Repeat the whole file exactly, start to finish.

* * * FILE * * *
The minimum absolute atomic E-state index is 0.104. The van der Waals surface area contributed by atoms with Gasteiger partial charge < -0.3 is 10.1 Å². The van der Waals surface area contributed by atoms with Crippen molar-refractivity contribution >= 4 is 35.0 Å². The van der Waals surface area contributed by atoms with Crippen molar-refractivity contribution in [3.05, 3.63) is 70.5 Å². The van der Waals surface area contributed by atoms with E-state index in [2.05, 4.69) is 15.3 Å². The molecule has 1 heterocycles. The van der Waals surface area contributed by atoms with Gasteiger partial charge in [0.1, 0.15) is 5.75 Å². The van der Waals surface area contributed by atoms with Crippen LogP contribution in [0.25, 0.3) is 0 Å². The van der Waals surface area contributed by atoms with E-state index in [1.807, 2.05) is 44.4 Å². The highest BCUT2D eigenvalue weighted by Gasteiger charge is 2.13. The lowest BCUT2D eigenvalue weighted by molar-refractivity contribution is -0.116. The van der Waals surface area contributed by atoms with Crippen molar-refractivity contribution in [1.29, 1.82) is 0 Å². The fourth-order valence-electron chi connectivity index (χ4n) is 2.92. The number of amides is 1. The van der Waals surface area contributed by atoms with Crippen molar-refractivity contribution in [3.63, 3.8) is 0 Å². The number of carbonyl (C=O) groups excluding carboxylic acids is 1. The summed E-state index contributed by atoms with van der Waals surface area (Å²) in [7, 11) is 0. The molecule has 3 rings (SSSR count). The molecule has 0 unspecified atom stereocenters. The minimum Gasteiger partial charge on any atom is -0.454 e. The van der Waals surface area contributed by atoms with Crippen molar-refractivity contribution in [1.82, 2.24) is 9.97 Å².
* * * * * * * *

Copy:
The minimum absolute atomic E-state index is 0.104. The van der Waals surface area contributed by atoms with Gasteiger partial charge < -0.3 is 10.1 Å². The van der Waals surface area contributed by atoms with Crippen molar-refractivity contribution >= 4 is 35.0 Å². The van der Waals surface area contributed by atoms with Crippen molar-refractivity contribution in [3.05, 3.63) is 70.5 Å². The van der Waals surface area contributed by atoms with E-state index in [2.05, 4.69) is 15.3 Å². The molecule has 1 heterocycles. The van der Waals surface area contributed by atoms with Gasteiger partial charge in [0.1, 0.15) is 5.75 Å². The van der Waals surface area contributed by atoms with Crippen LogP contribution in [0.25, 0.3) is 0 Å². The van der Waals surface area contributed by atoms with E-state index in [1.807, 2.05) is 44.4 Å². The highest BCUT2D eigenvalue weighted by Gasteiger charge is 2.13. The lowest BCUT2D eigenvalue weighted by molar-refractivity contribution is -0.116. The van der Waals surface area contributed by atoms with Crippen molar-refractivity contribution in [1.29, 1.82) is 0 Å². The fourth-order valence-electron chi connectivity index (χ4n) is 2.92. The number of amides is 1. The van der Waals surface area contributed by atoms with Crippen molar-refractivity contribution in [3.63, 3.8) is 0 Å². The number of carbonyl (C=O) groups excluding carboxylic acids is 1. The summed E-state index contributed by atoms with van der Waals surface area (Å²) in [7, 11) is 0. The molecule has 3 rings (SSSR count). The molecule has 0 unspecified atom stereocenters. The minimum Gasteiger partial charge on any atom is -0.454 e. The van der Waals surface area contributed by atoms with Crippen molar-refractivity contribution in [1.82, 2.24) is 9.97 Å².